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Get Engaged: Designing Instructional Activities to Help Students Stay On-Task

Contributed by Kara Hume

The amount of time a student with an autism spectrum disorder (ASD) is actively attending to and interacting with his/her environment has been cited as one of the best predictors of positive student outcomes (Iovannone, Dunlap, Huber, & Kincaid, 2003). When a student is engaged it is more likely that connections are being formed, productive routines are being created, and interactions are occurring. When unengaged, students lose out on important learning opportunities and may become distracted, disruptive, or may demonstrate challenging behaviors. When these challenging behaviors occur, it is important that elements in the environment are examined—including variables related to the curriculum. Curricular variables may include the length of the instructional activity, the difficulty of the content, the types of materials, the organization of the task, and/or the relevance of the information presented (Dunlap, Kern, & Worcester, 2001). Following are some practical strategies, supported by research, designed to increase active involvement in students with ASD by modifying the instructional activities.

Deliberate Design

Engagement of students with ASD is less likely unless careful planning in the design of educational materials and activities occurs. Traditional teaching procedures and resources, such as standard lectures and worksheets, may not be appealing or easy to understand for students with ASD. Several additional considerations may be required.

Organization: Students with ASD may have greater difficulty in organizing and sequencing materials due to deficits in executive functioning (Mesibov, Shea, & Schopler, 2005) and/or challenges in modulating sensory input. Worksheets with a great deal of information, or large quantities of materials that may fall or become mixed together may be distracting or overwhelming for students. It is often necessary for staff members to assist in organizing materials, and to present them in a minimally stimulating manner. The placement of materials in containers, folders, baskets, or trays may be beneficial, as well as limiting the amount of information and size of the work space to reduce stimulation.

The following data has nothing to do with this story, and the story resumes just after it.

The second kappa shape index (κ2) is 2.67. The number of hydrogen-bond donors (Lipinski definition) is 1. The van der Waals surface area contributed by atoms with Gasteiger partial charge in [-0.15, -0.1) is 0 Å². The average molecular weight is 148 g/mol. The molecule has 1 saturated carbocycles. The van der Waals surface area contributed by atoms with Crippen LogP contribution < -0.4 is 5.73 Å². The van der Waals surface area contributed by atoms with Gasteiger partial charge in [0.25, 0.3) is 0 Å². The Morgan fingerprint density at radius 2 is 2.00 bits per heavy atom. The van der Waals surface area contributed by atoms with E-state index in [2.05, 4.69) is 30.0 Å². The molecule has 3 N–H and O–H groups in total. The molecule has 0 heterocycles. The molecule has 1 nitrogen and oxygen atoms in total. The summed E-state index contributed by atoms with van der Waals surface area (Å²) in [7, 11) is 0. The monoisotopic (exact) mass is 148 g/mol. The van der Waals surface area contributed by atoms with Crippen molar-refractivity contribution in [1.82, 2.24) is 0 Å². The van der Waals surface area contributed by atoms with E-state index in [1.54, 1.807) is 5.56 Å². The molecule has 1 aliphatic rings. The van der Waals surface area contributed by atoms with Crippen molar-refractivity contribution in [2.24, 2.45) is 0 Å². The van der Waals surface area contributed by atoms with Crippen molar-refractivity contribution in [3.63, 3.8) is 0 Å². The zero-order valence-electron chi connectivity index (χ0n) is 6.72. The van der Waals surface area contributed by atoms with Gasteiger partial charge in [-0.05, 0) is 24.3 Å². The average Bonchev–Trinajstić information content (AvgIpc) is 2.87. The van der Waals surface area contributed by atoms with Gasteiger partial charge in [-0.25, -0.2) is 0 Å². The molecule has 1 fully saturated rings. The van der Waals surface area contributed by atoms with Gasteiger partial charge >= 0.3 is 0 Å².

Organization of a math worksheet: limited number of problems and limited amount of space; worksheet is organized so student knows where to put responses.

Organization of an alphabetizing activity: materials are placed in containers and stabilized on tray; limited letters (A-E); no extraneous information; work space is defined.

Organization of an art activity: steps are listed sequentially for student to follow.

Organization of desk area: all materials are placed in color coded folders and binders; school supplies are placed in a container on the desk.

Clarity: Students with ASD may also have difficulty interpreting the importance of information and give undue attention to details (Mesibov et al., 2005). It may be necessary to emphasize the most important aspects of the task or activity in an effort to make the meaning more salient. This may require the use of color coding, numbering, highlighting, or adding additional visual cues.

Clarifying the sequence of steps: numbers (along with the container) are used to identify the order of steps in setting the table.

Clarifying the item to recycle: both pictures and an example of the actual object are used to highlight what item should be placed in each drawer.

Clarifying the name when sorting mail: both pictures and written words are used to highlight where mail should be delivered.

Wide Range of Materials

Using a variety of materials is important for students with ASD for several reasons. Students may become rigid in their use of a material if a range of options is not presented. For example, if students are learning to sort objects by color and only colored bears are used, the skill may not generalize to sorting colored paper, colored socks, or colored cubes. Using multiple exemplars for each skill is essential if generalization is to occur (Horner, Dunlap, & Koegel, 1988). A range of materials can also make the difference between students simply being present, and students participating and being engaged (Kluth, 2003). When a variety of materials are used, students have a chance to be successful and learn in a way that suits them.

Several studies have indicated that varying materials can decrease challenging behavior and increase time on-task (Kern, Childs, Dunlap, Clarke, & Falk, 1994; Dunlap, Foster-Johnson, Clarke, Kern, & Childs, 1995). Kern et al. (1994) found that when a student was asked to complete tasks requiring fine motor skills, he engaged in challenging behaviors. When a laptop computer or tape recorder were provided, self-injury decreased and all assignments were completed. Similarly, Dunlap et al. (1995) found that when a student was required to assemble ballpoint pens, problem behavior occurred. When the materials were changed, and the student assembled sandwiches instead, on-task behavior increased. Kluth (2003) provides some examples:

Books Adapted books (laminating pages, rewriting text to make it easier of more relevant), magazines, comic books, advertisements, audio books, movies

Worksheets Adapted worksheets (highlight information), laminated sheets and EXPO marker or grease pencil, small chalkboard or wipe board, overhead projector

Pencils Computer, typewriter, rubber stamps, magnetic letters or words, pencil grips